One-year patient survival rates have improved remarkably, from 84% in 1968 to 97% in 1980 for parental donor grafts, and from 65% to 90% for cadaver donor grafts. In contrast, graft survival rates showed a steady decline from 1968 to 1975 but subsequently improved at a rate of 2.4% per year for parent donor transplants and 2.7% per year for cadaver donor transplants. During this period of improving survival rates, the pretransplant transfusion exposure rate increased from 52% in 1977 to 91% by 1981. We conclude that transplantation has now reached a new level of acceptability as a clinical treatment modality and that blood transfusion has produced its effect on graft survival when results are disseminated over a large number of transplant centers.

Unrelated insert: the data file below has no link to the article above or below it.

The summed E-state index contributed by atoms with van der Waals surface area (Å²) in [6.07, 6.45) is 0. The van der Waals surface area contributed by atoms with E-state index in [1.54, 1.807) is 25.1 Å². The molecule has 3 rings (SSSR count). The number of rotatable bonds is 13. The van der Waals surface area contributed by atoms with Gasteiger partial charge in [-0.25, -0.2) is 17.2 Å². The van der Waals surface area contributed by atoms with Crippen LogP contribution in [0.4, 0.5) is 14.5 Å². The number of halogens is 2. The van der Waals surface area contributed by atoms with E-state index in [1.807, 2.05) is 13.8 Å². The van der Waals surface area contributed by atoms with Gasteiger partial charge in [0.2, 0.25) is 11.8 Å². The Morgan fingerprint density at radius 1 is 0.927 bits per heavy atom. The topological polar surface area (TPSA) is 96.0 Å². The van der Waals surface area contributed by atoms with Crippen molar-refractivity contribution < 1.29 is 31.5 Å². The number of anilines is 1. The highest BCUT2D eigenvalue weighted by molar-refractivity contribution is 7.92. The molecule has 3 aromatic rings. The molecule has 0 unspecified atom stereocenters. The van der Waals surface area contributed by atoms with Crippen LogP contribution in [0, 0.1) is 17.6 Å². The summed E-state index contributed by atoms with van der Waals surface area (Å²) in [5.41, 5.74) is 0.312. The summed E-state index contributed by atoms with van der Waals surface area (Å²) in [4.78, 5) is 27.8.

|Original language||English (US)|
|Number of pages||4|
|Journal||JAMA: The Journal of the American Medical Association|
|State||Published - Aug 26 1983|
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